Unlike Rain Man's central character, who processed difficult calculations and complex information at high rates of speed, some autistic children show signs of lower than normal intelligence, and the majority are slow to acquire new skills and knowledge. The one unifying concept underlying these developmental disabilities, however, is that no two people are alike.
EDUCATION AND DETECTION
While it is unclear why ASDs are being diagnosed in greater numbers, better education about symptoms along with increased detection and reporting may be factors. Even people with mild symptoms are being classified as having an ASD.
Autism has also received greater media attention as celebrities come forth with their personal stories. Celebrities like Jenny McCarthy and Holly Robinson Peete, both of whom have autistic children, are on a mission to bring greater awareness by stimulating dialogue. Actress Amanda Peet generated a torrent of criticism with her highly publicized statement reprimanding parents who do not vaccinate their children, alluding to the ongoing controversy about the possible association of autism and childhood immunization.
"We were a little concerned about the immunizations early on," says Dr. Karahalios, "and we did modify the way [Andreas] was vaccinated."
According to the Centers for Disease Control (CDC) and the National Institute of Child Health and Human Development, however, there is no conclusive scientific evidence that any vaccine or vaccine component causes autism.
Autism has several red flags (see sidebar that accompanies original article). Broadly, they include repetitive behaviors, difficulty with verbal and nonverbal communication, and difficulty with social interaction. Specifically, they include hyperactivity, short attention span, poor eye contact, a preference for playing alone, the appearance of intermittent deafness and self-injury.
Early diagnosis and intervention are critical and should happen when the child's brain is still forming (preferably before age three). Probably the biggest issue for parents, Dr. Karahalios says, is getting proper therapy and education for their children, both of which are essential to becoming a functional and independent adult.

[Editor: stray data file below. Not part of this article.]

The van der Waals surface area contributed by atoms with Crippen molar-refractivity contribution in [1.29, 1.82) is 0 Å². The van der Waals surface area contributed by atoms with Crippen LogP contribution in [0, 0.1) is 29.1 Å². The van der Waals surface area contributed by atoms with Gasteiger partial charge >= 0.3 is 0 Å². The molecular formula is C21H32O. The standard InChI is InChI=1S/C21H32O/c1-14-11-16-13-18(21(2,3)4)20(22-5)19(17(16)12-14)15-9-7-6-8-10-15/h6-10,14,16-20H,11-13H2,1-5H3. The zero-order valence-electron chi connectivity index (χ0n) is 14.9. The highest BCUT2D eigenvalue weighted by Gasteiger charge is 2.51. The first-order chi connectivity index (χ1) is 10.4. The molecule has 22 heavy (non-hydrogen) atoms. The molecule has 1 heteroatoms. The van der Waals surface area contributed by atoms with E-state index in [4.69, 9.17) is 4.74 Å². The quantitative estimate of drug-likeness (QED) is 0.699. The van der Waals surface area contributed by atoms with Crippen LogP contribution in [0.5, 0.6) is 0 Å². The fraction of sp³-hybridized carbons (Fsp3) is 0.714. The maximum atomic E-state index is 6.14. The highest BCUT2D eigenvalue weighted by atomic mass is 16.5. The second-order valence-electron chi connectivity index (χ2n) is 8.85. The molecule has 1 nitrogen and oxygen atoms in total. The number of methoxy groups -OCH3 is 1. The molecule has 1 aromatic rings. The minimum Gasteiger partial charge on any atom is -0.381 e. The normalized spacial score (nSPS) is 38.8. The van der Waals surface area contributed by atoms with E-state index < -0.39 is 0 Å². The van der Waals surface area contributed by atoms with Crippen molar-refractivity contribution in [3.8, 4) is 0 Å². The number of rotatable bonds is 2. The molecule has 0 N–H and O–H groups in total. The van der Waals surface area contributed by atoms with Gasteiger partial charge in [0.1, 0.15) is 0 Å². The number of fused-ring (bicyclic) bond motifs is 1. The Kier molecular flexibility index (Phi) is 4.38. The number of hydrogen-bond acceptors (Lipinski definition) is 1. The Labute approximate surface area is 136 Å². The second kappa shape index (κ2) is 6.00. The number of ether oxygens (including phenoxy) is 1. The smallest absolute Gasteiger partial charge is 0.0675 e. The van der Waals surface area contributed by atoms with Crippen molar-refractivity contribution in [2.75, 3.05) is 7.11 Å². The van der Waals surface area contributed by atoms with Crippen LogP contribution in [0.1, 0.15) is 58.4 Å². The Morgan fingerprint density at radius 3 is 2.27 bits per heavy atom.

If parents notice that their child does not babble or coo or gesture by 12 months, say single words by 16 months, say two-word phrases on his own by 24 months, or if his or her child has any loss of any language or social skill at any age, the child should be evaluated by a specialist in child development. Lead and hearing tests should also be performed.
While there is no known cure, a diagnosis of autism does not necessarily mean lifelong dependence on others. Specific educational and behavioral interventions instituted early in the preschool period can help the child realize his or her full potential by providing structure, direction and organization. And for adults living with the disorder, physical and occupational therapy can help them find ways to adapt tasks to match their needs and abilities and identify skills that build on their interests and capabilities--demonstrating that it's never too late to begin treatment.
Autism is a baffling disorder with varying presentations, the diagnosis of which is fraught with apprehension and uncertainty.
"After diagnosis, I, like most moms, went through various stages of denial, anger and despair," Meyer says.
Theresa Meyer has started her own support organization for parents of children with autism, justbeelearning. See "Getting Help" sidebar on page 14 (original article) for further information.
Although the challenge of taking care of an autistic child or adult may seem insurmountable at times, numerous resources are available to parents and other caregivers. Every state operates an early intervention program for children from birth to age three, and under federal laws children with ASDs are guaranteed free, appropriate public education.
With proper evaluation and therapeutic intervention, the autistic individual can optimize his or her chances for leading a productive life.